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Young v. American General Life Insurance Co.

United States District Court, E.D. California

October 2, 2014

KIMBERLY YOUNG, et al. Plaintiffs,
v.
AMERICAN GENERAL LIFE INSURANCE COMPANY, et al., Defendants.

ORDER DISMISSING PLAINTIFFS' COMPLAINT WITH LEAVE TO AMEND (DOC. NO. 20)

SHEILA K. OBERTO, Magistrate Judge.

I. INTRODUCTION

On July 29, 2014, Defendants American Life Insurance Company and The United States Life Insurance Company in the City of New York ("U.S. Life") (collectively "Defendants") filed a motion for judgment on the pleadings pursuant to Federal Rule of Civil Procedure 12(c). The parties filed a stipulation that the hearing be reset to October 1, 2014. On September 11, 2014, Plaintiffs filed a brief in opposition to the motion.[1] Defendants filed a reply brief on September 24, 2014. Having reviewed the briefs and supporting materials, the Court found this matter suitable for decision without oral argument pursuant to Local Rule 230(g), and the October 1, 2014, hearing was VACATED.

For the reasons set forth below, Defendants' motion is GRANTED with respect to dismissal of Plaintiffs' complaint, but DENIED with respect to dismissal with prejudice.

II. FACTUAL BACKGROUND

A. Plaintiffs' Complaint

Plaintiffs allege that Christopher Hastings resided with Kimberly Young ("Young") for several years, and she was "like a mother to him." (Cmplt. ¶ 9.) Mr. Hastings had a long-term relationship with Amber, Young's daughter. (Cmplt., ¶ 10.) Plaintiffs allege that, prior to Mr. Hastings' death, he advised Plaintiffs they were beneficiaries of life and annuity policies, ostensibly from his employer The Hertz Corporation ("Hertz"). (Cmplt., ¶ 11.) Following Mr. Hastings' death, Plaintiffs have attempted, without success, to procure copies of life insurance policies and annuity contracts from Hertz and from Defendants. (Cmplt. ¶ 12.) Plaintiffs allege that an agent of Hertz informed Young that funds had been disbursed under a policy related to Mr. Hastings and asked why Young had not come forward sooner. (Cmplt., ¶ 12.) Young inferred from these statements that she was a beneficiary of a policy and/or an annuity related to Mr. Hastings. (Cmplt, ¶ 12.) On a separate occasion, Young was informed by an agent of Mr. Hastings' employer that Jaiden Crutsinger was the beneficiary of a large policy taken out by Mr. Hastings during his period of employment. (Cmplt, ¶ 12.)

Plaintiffs allege Defendants have refused to provide them with any information relating to a policy and/or annuity, despite that they have furnished Defendants with Mr. Hastings' death certificate. (Cmplt, ¶¶ 12, 13.) Based upon statements made to Plaintiffs by Mr. Hastings prior to his death, Plaintiffs allege that one or more policies or annuity contracts benefitted one or more of the Plaintiffs in an amount exceeding $75, 000. (Cmplt, ¶ 17.) Plaintiffs sue for the proceeds of the policies and/or annuities that should have been paid to them.

B. Defendants' Answer

Defendants admit that U.S. Life issued a group life insurance policy number G-246733 (the "Policy") to Hertz. (Doc. 9, ¶ 9.) They also admit that Mr. Hastings died on December 30, 2009, in Sonora, California. (Doc. 9, ¶ 9.) Defendants assert that Kathleen Hastings, Mr. Hastings' mother, is the sole beneficiary of Mr. Hastings under the Policy. Kathleen Hastings informed Defendants of Mr. Hastings' death, and the proceeds of the policy were paid to Kathleen Hastings and Terzich & Wilson Funeral Home, as assignee of a portion of the Policy's proceeds. Defendants deny that Plaintiffs were the beneficiaries of life insurance policies or annuities issued by Defendants. (Doc. 9, ¶ 11.) A copy of the Policy is attached to Defendants' answer. (Doc. 9, Exhibit A.)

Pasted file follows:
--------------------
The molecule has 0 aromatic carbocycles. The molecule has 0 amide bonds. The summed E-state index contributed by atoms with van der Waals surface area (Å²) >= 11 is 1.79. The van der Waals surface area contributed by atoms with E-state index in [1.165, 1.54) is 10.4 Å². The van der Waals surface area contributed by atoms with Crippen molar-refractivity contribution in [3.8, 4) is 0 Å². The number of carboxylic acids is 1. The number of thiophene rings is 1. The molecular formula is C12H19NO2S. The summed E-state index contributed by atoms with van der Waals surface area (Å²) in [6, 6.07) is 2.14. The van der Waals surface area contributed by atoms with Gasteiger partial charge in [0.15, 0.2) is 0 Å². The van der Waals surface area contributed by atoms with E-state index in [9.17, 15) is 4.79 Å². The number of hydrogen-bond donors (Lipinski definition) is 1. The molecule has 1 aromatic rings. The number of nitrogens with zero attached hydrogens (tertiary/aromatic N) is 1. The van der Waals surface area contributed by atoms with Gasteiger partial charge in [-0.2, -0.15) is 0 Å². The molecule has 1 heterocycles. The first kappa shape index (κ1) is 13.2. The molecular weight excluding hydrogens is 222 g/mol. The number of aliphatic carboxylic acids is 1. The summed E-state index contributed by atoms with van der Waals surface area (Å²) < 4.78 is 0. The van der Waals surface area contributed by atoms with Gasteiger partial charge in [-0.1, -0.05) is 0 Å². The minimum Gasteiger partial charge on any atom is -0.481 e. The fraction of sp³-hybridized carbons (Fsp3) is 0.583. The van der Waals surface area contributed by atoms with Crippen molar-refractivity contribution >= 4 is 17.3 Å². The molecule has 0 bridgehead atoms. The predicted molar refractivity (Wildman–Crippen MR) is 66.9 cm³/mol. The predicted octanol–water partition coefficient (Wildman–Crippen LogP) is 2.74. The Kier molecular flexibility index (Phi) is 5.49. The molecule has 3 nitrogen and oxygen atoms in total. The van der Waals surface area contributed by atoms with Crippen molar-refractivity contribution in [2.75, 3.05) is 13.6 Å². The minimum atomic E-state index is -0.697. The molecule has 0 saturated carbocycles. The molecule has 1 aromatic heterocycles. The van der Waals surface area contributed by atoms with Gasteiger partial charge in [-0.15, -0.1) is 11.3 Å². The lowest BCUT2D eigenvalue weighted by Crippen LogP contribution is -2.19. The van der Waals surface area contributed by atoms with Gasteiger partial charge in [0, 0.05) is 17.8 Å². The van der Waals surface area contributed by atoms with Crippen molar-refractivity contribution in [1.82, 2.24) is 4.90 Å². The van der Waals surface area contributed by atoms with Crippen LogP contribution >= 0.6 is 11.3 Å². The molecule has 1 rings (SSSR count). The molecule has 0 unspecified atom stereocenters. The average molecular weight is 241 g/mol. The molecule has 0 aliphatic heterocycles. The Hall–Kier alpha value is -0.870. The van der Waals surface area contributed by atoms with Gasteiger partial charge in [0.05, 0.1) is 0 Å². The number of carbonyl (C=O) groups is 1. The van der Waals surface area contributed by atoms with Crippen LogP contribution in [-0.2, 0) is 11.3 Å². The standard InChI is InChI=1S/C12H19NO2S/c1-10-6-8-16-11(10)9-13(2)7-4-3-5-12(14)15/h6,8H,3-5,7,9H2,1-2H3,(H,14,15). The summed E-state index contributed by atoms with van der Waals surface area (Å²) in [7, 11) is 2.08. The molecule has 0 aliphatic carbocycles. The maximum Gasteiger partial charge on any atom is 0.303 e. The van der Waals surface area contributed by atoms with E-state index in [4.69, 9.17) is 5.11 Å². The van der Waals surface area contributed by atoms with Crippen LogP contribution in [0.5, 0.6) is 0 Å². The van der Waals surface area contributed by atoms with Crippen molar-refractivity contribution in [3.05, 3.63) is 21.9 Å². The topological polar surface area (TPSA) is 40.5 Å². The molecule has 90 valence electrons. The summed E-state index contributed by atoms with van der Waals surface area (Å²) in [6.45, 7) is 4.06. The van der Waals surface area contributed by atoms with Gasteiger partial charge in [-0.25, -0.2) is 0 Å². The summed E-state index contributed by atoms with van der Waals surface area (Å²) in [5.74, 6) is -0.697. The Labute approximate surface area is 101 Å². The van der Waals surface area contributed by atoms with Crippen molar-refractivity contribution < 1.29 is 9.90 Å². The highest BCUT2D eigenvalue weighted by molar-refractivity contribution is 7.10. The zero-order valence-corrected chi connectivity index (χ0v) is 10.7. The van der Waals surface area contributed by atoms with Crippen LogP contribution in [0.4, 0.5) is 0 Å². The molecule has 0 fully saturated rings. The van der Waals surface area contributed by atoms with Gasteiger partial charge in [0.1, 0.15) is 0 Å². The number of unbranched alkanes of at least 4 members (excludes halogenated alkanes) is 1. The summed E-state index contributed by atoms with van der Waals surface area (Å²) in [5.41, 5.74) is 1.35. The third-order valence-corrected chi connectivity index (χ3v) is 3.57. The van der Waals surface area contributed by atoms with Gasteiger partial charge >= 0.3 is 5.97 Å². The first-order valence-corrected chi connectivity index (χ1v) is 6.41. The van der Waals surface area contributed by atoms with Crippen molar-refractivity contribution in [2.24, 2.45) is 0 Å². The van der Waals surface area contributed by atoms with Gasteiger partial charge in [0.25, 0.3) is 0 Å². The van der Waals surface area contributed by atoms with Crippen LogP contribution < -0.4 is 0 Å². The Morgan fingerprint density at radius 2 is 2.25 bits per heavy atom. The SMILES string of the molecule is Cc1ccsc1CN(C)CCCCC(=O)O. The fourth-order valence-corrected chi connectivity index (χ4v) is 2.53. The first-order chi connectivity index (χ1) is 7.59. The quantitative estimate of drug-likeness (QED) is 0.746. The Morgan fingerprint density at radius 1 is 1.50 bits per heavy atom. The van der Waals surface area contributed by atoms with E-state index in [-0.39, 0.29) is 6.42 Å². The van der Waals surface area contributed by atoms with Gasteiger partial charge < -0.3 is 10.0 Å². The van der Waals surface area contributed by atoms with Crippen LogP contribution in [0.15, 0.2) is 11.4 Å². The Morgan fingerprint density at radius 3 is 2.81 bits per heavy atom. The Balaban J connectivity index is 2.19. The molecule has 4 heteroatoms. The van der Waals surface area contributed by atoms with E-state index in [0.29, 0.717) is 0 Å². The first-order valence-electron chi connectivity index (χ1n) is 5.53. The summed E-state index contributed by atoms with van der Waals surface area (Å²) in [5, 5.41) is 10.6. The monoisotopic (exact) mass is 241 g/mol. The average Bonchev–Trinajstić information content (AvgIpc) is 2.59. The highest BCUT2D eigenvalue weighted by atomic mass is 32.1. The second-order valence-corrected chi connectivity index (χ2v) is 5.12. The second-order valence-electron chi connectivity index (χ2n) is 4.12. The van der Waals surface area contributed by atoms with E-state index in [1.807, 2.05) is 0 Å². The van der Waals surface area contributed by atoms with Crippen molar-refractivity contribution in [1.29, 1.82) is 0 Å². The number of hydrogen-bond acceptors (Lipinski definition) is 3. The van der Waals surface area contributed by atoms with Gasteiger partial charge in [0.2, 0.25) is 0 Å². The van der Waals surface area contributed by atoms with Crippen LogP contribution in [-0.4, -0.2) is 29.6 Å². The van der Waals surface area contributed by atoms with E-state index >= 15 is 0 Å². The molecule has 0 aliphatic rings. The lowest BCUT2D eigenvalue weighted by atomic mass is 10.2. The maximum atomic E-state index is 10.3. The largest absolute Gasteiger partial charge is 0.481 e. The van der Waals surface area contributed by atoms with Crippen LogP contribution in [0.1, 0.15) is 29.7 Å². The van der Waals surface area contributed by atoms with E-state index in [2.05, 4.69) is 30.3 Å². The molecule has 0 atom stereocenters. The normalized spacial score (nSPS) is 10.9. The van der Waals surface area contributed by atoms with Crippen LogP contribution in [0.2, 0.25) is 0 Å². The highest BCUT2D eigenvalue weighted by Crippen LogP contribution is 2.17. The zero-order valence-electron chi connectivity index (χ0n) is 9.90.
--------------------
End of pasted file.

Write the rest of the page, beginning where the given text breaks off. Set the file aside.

III. DISCUSSION

A. Legal Standard

Pursuant to Federal Rule of Civil Procedure 12(c), "[a]fter the pleadings are closed - but early enough not to delay trial - a party may move for judgment on the pleadings." Fed.R.Civ.P. 12(c). Judgment on the pleadings is appropriate if the moving party clearly establishes that (1) no material issue of fact remains to be resolved; and (2) it is entitled to judgment as a matter of law. Doleman v. Meiji Mut. Life Ins. Co., 727 F.2d 1480, 1482 (9th Cir. 1984). In reviewing a motion filed pursuant to Rule 12(c), all allegations of fact of the opposing party are accepted as true and are construed in the light most favorable to that party. McGlinchy v. Shell Chem. Co., 845 F.2d 802, 810 (9th Cir. 1988). A Rule 12(c) motion is "functionally equivalent" to a Rule 12(b)(6) motion. Dworkin v. Hustler Magazine Inc., 867 F.2d 1188, 1192 (9th Cir. 1989); see also Fleming v. Pickard, 581 F.3d 922, 925 (9th Cir. 2009). To survive a motion to dismiss, the plaintiff must set out factual allegations "enough to raise a right to relief above the speculative level." Bell Atlantic Corp. v. Twombly, 550 U.S. 544, 555 (2007). In other words, the complaint must state a plausible claim for relief. Ashcroft v. Iqbal, 556 U.S. 662, 681 (2009). Facts that are merely consistent with a defendant's liability stop short of a plausible entitlement to relief. Id. at 678.

The court is not prevented from disposing of a Rule 12(c) motion by dismissal rather than by judgment. See Moran v. Peralta Comm. Coll. Dist., 825 F.Supp. 891, 893 (N.D. Cal. 1993) (citing Amersback v. ...


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